The point is that solutions are easy; breaking out of our comfort zones, not so much.  But we must break this safety violation cycle brought about by dangerous passengers; ignore those ‘experts’ with silly solutions; don’t trust the documentary, but see what really happens.  Then use common sense and root cause risk analysis to completely fix problems.  For instance, another thing that came up this week was about the dog in the overhead … aaahh, I don’t have time to discuss how ridiculous ALL the parties were in THAT conundrum, from the dog’s owners to the airline.  I’ll save that Darwin Award for another article.

Aircraft Accidents and Survival Instinct

Survival Instincts are learned early in life.  One doesn’t have to build up the instinct, like an anti-body, it is often learned at a time when we develop our fundamental curiosity.  A child, who barely understands the word ‘No’, can feel the pain of a hot stove; the memory is stored in the Brain’s sensory cortex; when the child comes upon the stove again, he understands the danger, intuitively knowing to exercise caution or be burned.  Most animals have this same reflex to pain, warning them to all types of dangers.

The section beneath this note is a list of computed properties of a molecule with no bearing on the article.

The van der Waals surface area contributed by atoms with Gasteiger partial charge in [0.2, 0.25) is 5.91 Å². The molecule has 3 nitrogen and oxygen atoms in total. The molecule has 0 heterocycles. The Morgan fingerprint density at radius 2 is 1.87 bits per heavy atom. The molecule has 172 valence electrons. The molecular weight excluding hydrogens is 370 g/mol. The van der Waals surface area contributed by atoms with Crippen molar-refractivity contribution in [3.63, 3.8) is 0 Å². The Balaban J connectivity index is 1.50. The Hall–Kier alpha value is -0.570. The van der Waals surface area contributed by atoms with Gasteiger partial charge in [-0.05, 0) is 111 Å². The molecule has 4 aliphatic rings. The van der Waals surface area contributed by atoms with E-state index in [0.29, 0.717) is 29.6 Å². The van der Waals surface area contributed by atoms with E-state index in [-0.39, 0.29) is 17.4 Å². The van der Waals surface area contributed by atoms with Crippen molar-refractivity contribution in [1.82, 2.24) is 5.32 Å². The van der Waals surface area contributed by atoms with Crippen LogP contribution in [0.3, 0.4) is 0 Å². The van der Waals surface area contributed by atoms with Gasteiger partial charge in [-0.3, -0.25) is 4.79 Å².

In the world of aviation, dangers are so plain, so stark, that they qualify as common sense.  I have seen blatantly ridiculous displays of counter-common sense, executed by many airmen, so as to meet the requirements of the Darwin Awards.  But one aspect of aviation (and there are quite a few) challenges common sense on everyday flights on an airline near you, dismissing the safety of lives, health and the sound judgment to separate logic from utter silliness.